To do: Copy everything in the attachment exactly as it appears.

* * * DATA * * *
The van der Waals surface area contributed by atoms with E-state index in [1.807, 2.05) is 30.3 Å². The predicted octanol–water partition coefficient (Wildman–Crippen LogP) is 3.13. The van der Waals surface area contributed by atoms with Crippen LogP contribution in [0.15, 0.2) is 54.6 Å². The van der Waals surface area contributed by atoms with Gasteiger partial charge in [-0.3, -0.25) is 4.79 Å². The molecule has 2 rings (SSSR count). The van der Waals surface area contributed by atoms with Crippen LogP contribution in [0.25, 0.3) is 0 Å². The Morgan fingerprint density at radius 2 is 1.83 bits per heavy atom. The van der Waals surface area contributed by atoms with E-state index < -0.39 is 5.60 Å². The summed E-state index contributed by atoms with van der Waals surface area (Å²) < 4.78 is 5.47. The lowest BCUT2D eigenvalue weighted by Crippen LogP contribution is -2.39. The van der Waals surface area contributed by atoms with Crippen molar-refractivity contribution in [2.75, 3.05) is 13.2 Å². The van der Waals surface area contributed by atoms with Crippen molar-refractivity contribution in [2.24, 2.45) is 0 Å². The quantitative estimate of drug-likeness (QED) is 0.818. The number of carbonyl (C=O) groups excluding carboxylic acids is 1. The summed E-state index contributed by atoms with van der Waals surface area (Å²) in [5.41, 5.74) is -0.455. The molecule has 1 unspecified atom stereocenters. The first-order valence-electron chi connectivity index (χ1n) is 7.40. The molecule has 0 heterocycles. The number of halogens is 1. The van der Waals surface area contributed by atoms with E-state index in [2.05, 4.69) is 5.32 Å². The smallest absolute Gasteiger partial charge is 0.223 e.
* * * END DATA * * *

The van der Waals surface area contributed by atoms with E-state index in [1.807, 2.05) is 30.3 Å². The predicted octanol–water partition coefficient (Wildman–Crippen LogP) is 3.13. The van der Waals surface area contributed by atoms with Crippen LogP contribution in [0.15, 0.2) is 54.6 Å². The van der Waals surface area contributed by atoms with Gasteiger partial charge in [-0.3, -0.25) is 4.79 Å². The molecule has 2 rings (SSSR count). The van der Waals surface area contributed by atoms with Crippen LogP contribution in [0.25, 0.3) is 0 Å². The Morgan fingerprint density at radius 2 is 1.83 bits per heavy atom. The van der Waals surface area contributed by atoms with E-state index < -0.39 is 5.60 Å². The summed E-state index contributed by atoms with van der Waals surface area (Å²) < 4.78 is 5.47. The lowest BCUT2D eigenvalue weighted by Crippen LogP contribution is -2.39. The van der Waals surface area contributed by atoms with Crippen molar-refractivity contribution in [2.75, 3.05) is 13.2 Å². The van der Waals surface area contributed by atoms with Crippen molar-refractivity contribution in [2.24, 2.45) is 0 Å². The quantitative estimate of drug-likeness (QED) is 0.818. The number of carbonyl (C=O) groups excluding carboxylic acids is 1. The summed E-state index contributed by atoms with van der Waals surface area (Å²) in [5.41, 5.74) is -0.455. The molecule has 1 unspecified atom stereocenters. The first-order valence-electron chi connectivity index (χ1n) is 7.40. The molecule has 0 heterocycles. The number of halogens is 1. The van der Waals surface area contributed by atoms with E-state index in [2.05, 4.69) is 5.32 Å². The smallest absolute Gasteiger partial charge is 0.223 e.